It follows that if the circumstances of the accused's criminal sexual misconduct on other occasions tend to establish that he harbored criminal sexual intent toward the current complainant, and that he therefore acted in conformity with that intent, such other misconduct is material as “an intermediate fact ‘from which [the ultimate fact actually in dispute] may [logically and naturally] be presumed or inferred.’ ․” (People v. Thompson (1980) 27 Cal.3d 303, 315, 165 Cal.Rptr. 289, 611 P.2d 883, fn. & citation omitted.) 1
What limits do Evidence Code sections 1101 and 352 2 impose upon the use of uncharged crimes for this purpose? Section 1101, subdivision (b) makes specific reference to both “intent” and “plan” as exceptions to the general rule against use of other crimes to prove charged offenses. Contrary to the majority's suggestion, nothing in the statute implies that intent is a fact provable by other crimes only when it is an element of the charged offense. Indeed, the use of other crimes to establish an intermediate inference of “intent” is closely related to use of such crimes to establish an intermediate inference of “common plan, scheme, or design.” In each instance, the valid purpose of the evidence is to show that on the occasion of the charged offense, the accused harbored a particular criminal state of mind, and that he acted accordingly.
The particular circumstances of defendant's Michigan offense appear highly relevant to his intent against Denise B., apart from his mere propensity to commit rape. Theresa H., the Michigan victim, testified that defendant, a stranger, hijacked her car early one morning and announced his intent to rob her. He then drove her to a secluded location, “jumped on top” of her, said he was going to rape her, and began intercourse.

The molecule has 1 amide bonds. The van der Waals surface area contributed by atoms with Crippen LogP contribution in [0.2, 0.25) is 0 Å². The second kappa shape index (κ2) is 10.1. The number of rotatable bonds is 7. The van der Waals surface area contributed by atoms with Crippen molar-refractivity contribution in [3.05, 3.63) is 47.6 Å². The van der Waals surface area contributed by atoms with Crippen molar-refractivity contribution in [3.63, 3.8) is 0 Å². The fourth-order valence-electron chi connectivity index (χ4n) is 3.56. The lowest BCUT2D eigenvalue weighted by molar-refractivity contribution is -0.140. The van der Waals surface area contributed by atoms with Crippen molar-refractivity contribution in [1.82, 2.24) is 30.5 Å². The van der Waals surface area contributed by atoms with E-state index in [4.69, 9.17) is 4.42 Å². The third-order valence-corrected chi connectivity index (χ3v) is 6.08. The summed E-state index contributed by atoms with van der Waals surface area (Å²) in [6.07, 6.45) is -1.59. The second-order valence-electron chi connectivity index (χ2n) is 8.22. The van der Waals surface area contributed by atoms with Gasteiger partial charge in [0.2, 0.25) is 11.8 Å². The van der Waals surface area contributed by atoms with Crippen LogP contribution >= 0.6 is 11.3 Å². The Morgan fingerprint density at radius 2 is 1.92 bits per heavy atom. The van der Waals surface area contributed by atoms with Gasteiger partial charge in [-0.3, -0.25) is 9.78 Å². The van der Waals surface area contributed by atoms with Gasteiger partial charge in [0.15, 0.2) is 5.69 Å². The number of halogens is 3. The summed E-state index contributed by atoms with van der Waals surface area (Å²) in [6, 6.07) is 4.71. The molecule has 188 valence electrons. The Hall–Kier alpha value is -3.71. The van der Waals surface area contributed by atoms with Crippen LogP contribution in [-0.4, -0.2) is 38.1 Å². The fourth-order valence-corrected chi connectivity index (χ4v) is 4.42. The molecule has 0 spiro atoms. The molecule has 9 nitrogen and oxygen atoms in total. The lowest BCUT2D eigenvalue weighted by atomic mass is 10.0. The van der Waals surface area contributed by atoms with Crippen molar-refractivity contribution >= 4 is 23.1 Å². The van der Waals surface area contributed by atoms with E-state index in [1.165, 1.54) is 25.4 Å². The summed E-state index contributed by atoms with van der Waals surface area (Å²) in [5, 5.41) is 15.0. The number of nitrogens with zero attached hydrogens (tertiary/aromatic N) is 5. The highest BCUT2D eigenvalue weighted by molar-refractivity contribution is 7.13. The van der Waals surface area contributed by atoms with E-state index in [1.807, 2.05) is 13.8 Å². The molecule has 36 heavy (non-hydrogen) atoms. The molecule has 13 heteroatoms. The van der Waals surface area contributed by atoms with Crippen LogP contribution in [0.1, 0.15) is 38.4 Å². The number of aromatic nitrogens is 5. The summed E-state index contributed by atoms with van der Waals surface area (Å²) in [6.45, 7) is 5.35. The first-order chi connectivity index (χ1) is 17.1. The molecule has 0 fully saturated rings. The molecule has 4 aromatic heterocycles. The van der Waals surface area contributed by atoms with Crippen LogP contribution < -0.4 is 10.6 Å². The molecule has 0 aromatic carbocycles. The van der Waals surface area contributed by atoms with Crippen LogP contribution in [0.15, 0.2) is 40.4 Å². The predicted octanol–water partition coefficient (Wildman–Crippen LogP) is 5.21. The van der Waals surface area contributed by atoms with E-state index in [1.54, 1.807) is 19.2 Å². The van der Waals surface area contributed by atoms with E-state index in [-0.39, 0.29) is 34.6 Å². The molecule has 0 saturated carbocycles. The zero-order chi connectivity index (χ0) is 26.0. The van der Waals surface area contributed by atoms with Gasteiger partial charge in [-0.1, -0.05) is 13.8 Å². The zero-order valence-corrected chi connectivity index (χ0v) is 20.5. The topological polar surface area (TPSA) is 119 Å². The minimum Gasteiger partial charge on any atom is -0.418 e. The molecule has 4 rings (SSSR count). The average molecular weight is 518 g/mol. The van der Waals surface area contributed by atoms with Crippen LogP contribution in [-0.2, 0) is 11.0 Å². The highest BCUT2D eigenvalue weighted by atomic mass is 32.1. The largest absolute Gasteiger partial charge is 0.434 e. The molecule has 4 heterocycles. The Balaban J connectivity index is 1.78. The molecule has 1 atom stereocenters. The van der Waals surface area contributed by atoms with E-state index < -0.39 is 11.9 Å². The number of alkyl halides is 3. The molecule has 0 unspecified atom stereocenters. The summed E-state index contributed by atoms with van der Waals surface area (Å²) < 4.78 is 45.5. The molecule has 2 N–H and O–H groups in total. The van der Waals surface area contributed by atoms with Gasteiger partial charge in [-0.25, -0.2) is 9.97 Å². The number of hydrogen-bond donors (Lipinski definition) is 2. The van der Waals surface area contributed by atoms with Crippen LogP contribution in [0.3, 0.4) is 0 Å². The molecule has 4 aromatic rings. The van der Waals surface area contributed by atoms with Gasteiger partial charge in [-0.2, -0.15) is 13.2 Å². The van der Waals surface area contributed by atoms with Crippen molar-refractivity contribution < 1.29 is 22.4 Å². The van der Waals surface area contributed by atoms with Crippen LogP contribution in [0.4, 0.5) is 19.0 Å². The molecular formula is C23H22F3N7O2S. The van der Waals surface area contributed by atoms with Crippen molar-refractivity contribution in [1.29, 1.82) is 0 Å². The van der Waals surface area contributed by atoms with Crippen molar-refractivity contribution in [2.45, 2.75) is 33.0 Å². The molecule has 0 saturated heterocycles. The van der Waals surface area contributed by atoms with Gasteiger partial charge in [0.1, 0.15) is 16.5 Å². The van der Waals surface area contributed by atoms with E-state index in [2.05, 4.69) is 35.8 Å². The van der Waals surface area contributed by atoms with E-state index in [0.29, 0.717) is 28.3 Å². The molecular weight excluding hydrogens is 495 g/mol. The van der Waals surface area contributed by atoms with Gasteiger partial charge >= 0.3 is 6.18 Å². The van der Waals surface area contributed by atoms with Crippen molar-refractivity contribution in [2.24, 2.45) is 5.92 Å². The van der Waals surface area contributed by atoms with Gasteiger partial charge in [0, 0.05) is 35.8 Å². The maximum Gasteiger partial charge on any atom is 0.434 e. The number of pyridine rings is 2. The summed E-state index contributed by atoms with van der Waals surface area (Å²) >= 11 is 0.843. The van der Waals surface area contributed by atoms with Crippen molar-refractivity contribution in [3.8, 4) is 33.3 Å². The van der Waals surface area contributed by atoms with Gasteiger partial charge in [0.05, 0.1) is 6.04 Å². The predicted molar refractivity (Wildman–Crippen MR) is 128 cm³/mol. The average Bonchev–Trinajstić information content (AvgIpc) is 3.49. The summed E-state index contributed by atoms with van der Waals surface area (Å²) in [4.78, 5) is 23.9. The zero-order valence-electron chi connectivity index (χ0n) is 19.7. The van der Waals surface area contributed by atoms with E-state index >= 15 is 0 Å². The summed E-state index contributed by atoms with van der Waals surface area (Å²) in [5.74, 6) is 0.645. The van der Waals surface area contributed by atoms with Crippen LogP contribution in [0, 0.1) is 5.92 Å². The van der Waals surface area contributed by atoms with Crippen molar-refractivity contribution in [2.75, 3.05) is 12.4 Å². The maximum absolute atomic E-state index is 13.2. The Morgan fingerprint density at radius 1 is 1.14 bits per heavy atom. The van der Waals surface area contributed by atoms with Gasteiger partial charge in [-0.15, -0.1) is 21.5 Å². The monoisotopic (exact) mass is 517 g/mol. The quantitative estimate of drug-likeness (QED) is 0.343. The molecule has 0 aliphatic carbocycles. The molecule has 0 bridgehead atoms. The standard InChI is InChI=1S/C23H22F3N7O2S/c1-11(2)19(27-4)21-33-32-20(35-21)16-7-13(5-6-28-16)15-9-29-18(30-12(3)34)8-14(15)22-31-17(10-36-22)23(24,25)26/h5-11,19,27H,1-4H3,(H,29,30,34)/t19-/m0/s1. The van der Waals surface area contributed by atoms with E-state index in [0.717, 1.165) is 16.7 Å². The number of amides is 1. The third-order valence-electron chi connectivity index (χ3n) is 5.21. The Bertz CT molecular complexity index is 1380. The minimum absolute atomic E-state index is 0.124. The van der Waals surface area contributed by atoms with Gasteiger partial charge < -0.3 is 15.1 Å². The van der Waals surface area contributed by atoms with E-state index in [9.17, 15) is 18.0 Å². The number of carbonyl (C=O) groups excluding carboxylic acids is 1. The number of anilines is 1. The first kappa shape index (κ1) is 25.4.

This unrebutted evidence shows more than the minimal elements of a rape upon Theresa H. It establishes with stark clarity that defendant had the actual, subjective, and specific purpose to proceed by criminal means—i.e., to accomplish the intercourse against Theresa's will, and by means of force or fear.
Moreover, as both the majority and Justice Arabian explain, the forcible armed rape committed by defendant against Theresa H. included features markedly similar to the circumstances surrounding the charged offense. The two incidents were only six weeks apart. This repetitive similarity creates a strong inference that defendant's intercourse with Denise B., like his intercourse with Theresa H., was undertaken with a criminal purpose to rape, and that he therefore did accomplish his intercourse with Denise, as with Theresa, against her will by means of force or fear. For this reason, I have no difficulty in concluding that neither section 1101 nor section 352 barred use of the Michigan rape to show defendant's similar intent against Denise B. as intermediate evidence that he raped Denise B.
Since enacted as a codification of existing law (see Cal.Law Revision Com. com., 29B West's Ann.Evid.Code (1966 ed.) § 1101, p. 10), subdivision (b) of section 1101 has made clear that this statute is no bar to the admission of other acts committed by the accused insofar as they are relevant to prove any material fact in issue besides “his or her [mere] disposition to commit such an act.” The absolute prohibition imposed by section 1101 itself is thus quite narrow, and the variety of situations in which questions of admissibility might arise is infinite. It may occasionally be clear as a matter of law that section 1101 is an absolute bar to the admission of particular other-crimes evidence (see Thompson, supra, 27 Cal.3d at p. 317, 165 Cal.Rptr. 289, 611 P.2d 883), but such easy solutions will be the exception, not the rule.